Take Time for Fun

Just this weekend I made a choice to attend a social activity with my children. I didn’t have the time and wasn’t sure it would be worth the effort, but it was. Spending time with other homeschool moms in a fun, free environment made such a difference in my ability to face work the next day. In my efforts to accomplish the many good things the Lord has called me to do, I often forget that He also calls me to balance. If I don’t take time for fun, I’m less effective when it’s time to work.

Fun is different for different people. Spending time with friends is a great boost for me. So is reading a good, uplifting novel, or taking a walk with my husband. Sometimes our family just needs to cancel everything, order a pizza and watch a funny movie, or go outside and play basketball. What is fun for you? Answer that question and make sure you include it in your schedule.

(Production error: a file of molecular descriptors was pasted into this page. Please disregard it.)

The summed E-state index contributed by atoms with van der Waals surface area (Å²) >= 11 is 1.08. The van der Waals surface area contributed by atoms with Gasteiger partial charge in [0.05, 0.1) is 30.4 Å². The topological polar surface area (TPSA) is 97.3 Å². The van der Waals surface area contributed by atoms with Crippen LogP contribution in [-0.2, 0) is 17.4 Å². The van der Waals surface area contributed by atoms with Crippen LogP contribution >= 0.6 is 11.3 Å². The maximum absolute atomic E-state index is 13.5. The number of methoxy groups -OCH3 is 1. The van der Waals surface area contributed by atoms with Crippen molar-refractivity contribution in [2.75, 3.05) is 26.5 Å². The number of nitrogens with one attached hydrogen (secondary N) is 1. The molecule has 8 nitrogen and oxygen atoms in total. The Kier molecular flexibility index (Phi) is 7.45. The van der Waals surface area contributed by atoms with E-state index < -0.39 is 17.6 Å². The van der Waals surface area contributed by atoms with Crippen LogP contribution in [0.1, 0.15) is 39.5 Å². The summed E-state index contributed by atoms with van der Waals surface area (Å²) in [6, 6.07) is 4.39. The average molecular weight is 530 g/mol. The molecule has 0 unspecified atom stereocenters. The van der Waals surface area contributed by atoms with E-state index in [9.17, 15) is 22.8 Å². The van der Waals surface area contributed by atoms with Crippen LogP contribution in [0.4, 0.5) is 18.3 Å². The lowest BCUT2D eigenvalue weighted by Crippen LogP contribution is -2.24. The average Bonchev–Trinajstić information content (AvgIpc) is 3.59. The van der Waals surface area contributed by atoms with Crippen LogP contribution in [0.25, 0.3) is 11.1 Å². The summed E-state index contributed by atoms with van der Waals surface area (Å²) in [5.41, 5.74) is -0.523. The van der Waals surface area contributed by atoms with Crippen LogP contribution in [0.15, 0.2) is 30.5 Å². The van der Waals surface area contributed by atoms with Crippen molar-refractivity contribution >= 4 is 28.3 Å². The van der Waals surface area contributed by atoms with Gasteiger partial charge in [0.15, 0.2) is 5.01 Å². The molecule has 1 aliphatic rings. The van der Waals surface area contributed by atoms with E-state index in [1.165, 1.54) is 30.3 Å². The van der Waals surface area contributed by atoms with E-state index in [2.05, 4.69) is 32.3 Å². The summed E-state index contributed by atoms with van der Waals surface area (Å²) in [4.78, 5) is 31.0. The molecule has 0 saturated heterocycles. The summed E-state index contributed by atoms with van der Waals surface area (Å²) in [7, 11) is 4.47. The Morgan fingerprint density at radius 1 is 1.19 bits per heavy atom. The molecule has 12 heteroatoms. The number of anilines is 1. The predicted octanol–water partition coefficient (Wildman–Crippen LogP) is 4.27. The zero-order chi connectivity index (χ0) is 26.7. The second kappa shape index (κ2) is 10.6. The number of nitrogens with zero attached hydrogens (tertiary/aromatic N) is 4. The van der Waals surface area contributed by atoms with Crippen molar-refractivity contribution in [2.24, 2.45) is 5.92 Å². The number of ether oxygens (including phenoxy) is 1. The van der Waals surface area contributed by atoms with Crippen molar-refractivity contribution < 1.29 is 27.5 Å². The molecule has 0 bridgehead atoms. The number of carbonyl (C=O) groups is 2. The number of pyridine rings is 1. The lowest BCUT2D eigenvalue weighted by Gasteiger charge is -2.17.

Evaluate the Call

The other day a friend and I were discussing the struggle of making healthy choices for our time. She said something I think many of us face when evaluating decisions. “I feel guilty if I do and guilty if I don’t.” She believed no matter her choice she would let someone down. Most women struggle with this. It’s hard to say, “no,” especially when the need seems so great, but too many “yes” answers are sure to lead to burn out.